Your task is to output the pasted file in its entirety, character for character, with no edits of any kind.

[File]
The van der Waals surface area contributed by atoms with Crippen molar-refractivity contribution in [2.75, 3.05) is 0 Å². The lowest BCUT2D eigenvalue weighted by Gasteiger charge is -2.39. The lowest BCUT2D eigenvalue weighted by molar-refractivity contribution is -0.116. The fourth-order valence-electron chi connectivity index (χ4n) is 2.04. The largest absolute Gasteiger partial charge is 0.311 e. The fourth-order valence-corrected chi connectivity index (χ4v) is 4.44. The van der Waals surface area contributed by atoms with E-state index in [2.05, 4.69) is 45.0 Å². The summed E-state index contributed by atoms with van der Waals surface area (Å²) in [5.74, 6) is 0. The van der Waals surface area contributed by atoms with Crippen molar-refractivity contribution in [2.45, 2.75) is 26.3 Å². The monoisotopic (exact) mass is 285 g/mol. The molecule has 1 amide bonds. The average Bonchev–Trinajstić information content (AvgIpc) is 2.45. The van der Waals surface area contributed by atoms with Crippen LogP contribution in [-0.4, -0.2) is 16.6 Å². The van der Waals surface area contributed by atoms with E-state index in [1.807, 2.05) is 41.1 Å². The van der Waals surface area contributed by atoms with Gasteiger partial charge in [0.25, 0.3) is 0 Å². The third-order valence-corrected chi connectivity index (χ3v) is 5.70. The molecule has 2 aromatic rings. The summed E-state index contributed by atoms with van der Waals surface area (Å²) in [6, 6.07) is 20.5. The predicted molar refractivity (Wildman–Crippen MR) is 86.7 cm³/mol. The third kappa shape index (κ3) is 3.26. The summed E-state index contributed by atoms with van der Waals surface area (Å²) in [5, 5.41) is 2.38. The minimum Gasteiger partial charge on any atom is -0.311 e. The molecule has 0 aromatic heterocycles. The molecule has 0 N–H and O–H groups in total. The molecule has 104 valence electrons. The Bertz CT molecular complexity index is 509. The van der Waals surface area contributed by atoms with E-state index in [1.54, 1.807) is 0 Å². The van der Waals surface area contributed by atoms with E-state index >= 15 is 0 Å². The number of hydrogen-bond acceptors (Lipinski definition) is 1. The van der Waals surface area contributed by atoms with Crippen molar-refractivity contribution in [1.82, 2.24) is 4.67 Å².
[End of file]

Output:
The van der Waals surface area contributed by atoms with Crippen molar-refractivity contribution in [2.75, 3.05) is 0 Å². The lowest BCUT2D eigenvalue weighted by Gasteiger charge is -2.39. The lowest BCUT2D eigenvalue weighted by molar-refractivity contribution is -0.116. The fourth-order valence-electron chi connectivity index (χ4n) is 2.04. The largest absolute Gasteiger partial charge is 0.311 e. The fourth-order valence-corrected chi connectivity index (χ4v) is 4.44. The van der Waals surface area contributed by atoms with E-state index in [2.05, 4.69) is 45.0 Å². The summed E-state index contributed by atoms with van der Waals surface area (Å²) in [5.74, 6) is 0. The van der Waals surface area contributed by atoms with Crippen molar-refractivity contribution in [2.45, 2.75) is 26.3 Å². The monoisotopic (exact) mass is 285 g/mol. The molecule has 1 amide bonds. The average Bonchev–Trinajstić information content (AvgIpc) is 2.45. The van der Waals surface area contributed by atoms with Crippen LogP contribution in [-0.4, -0.2) is 16.6 Å². The van der Waals surface area contributed by atoms with E-state index in [1.807, 2.05) is 41.1 Å². The van der Waals surface area contributed by atoms with Gasteiger partial charge in [0.25, 0.3) is 0 Å². The third-order valence-corrected chi connectivity index (χ3v) is 5.70. The molecule has 2 aromatic rings. The summed E-state index contributed by atoms with van der Waals surface area (Å²) in [6, 6.07) is 20.5. The predicted molar refractivity (Wildman–Crippen MR) is 86.7 cm³/mol. The third kappa shape index (κ3) is 3.26. The summed E-state index contributed by atoms with van der Waals surface area (Å²) in [5, 5.41) is 2.38. The minimum Gasteiger partial charge on any atom is -0.311 e. The molecule has 0 aromatic heterocycles. The molecule has 0 N–H and O–H groups in total. The molecule has 104 valence electrons. The Bertz CT molecular complexity index is 509. The van der Waals surface area contributed by atoms with E-state index in [1.54, 1.807) is 0 Å². The van der Waals surface area contributed by atoms with E-state index >= 15 is 0 Å². The number of hydrogen-bond acceptors (Lipinski definition) is 1. The van der Waals surface area contributed by atoms with Crippen molar-refractivity contribution in [1.82, 2.24) is 4.67 Å².